Carbon announced a strategic partnership with Lamborghini in digital manufacturing. Lamborghini’s first production parts using Carbon’s technology are a new textured fuel cap with the Urus label and a clip component for an air duct. Both parts are on Lamborghini’s Super SUV, the Urus model, which was first introduced in 2018.
Carbon Digital Light Synthesis (DLS) technology uses light and oxygen to produce products rapidly from a pool of resin. Parts printed with DLS are much more like injection-molded parts than conventional 3D-printed parts, Carbon says. Digital Light Synthesis produces consistent and predictable mechanical properties, creating parts that are solid on the inside.
DLS technology is driven by Carbon’s CLIP (Continuous Liquid Interface Production) process and programmable liquid resins. CLIP, as reported in Science, uses digital light projection in combination with oxygen permeable optics.
CLIP projects light through an oxygen-permeable window into a reservoir of UV-curable resin. As a sequence of UV images are projected, the part solidifies and the build platform rises.
Traditional additive approaches to photo polymerization typically produce weak, brittle parts. Carbon overcomes this by embedding a second heat-activated programmable chemistry in its materials. (Once a part is printed with CLIP, it’s baked in a forced-circulation oven.) This results in high-resolution parts with engineering-grade mechanical properties. (Earlier post.)
Carbon uses over-the-air software updates combined with connected, data-centric hardware and innovative materials to enable designers and engineers to produce previously un-makeable products, both economically and at mass scale.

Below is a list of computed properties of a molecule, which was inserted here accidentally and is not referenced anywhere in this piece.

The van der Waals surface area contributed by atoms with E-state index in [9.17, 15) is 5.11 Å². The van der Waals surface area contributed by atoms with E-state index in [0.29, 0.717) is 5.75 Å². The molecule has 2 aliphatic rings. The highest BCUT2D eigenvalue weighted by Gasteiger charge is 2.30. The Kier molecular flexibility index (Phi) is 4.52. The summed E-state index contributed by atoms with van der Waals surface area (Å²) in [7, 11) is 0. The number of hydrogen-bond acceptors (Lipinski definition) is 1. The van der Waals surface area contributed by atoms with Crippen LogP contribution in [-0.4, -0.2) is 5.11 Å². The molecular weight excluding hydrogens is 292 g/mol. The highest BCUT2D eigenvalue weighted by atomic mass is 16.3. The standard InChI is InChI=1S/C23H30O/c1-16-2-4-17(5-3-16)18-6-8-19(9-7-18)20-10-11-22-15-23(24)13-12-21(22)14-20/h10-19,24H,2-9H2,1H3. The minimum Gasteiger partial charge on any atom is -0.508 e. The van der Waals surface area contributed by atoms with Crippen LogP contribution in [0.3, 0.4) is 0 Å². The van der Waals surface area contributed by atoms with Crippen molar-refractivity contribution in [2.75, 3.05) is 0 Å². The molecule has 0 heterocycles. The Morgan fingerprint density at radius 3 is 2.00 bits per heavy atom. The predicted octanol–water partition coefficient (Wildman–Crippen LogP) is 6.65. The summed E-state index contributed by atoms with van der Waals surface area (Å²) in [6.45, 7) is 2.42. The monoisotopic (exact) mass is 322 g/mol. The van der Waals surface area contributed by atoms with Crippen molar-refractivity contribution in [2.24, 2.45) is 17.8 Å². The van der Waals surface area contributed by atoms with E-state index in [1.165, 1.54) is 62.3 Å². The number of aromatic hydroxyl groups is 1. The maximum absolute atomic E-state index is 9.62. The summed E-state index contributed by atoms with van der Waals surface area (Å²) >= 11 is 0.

Through our extensive procurement research, we found that many of our vehicle components were ideal candidates for digital manufacturing. By partnering with Carbon, we are designing on the means of production, which allows us to produce more durable products smarter, faster, and more efficiently, while also substantially accelerating our time to market. We are looking forward to a sustainable, successful partnership with Carbon.—Stefan Gramse, Chief Procurement Officer of Automobili Lamborghini S.p.A.
Leveraging Carbon printers and DLS technology, Lamborghini, in close collaboration with Volkswagen’s Electronic Research Lab, represented by Nikolai Reimer, Senior Vice President and Executive Director, is redesigning many of the parts in its vehicle interior, mirror assembly, and accessory components to produce light-weight, durable, end-use parts.
Carbon’s durable Epoxy (EPX) 82 material is proven to withstand the high pressures, temperature requirements, as well as impact strength, needed for such applications. Powered by Carbon, Lamborghini can now produce higher quality, lighter-weight parts, at scale and more efficiently.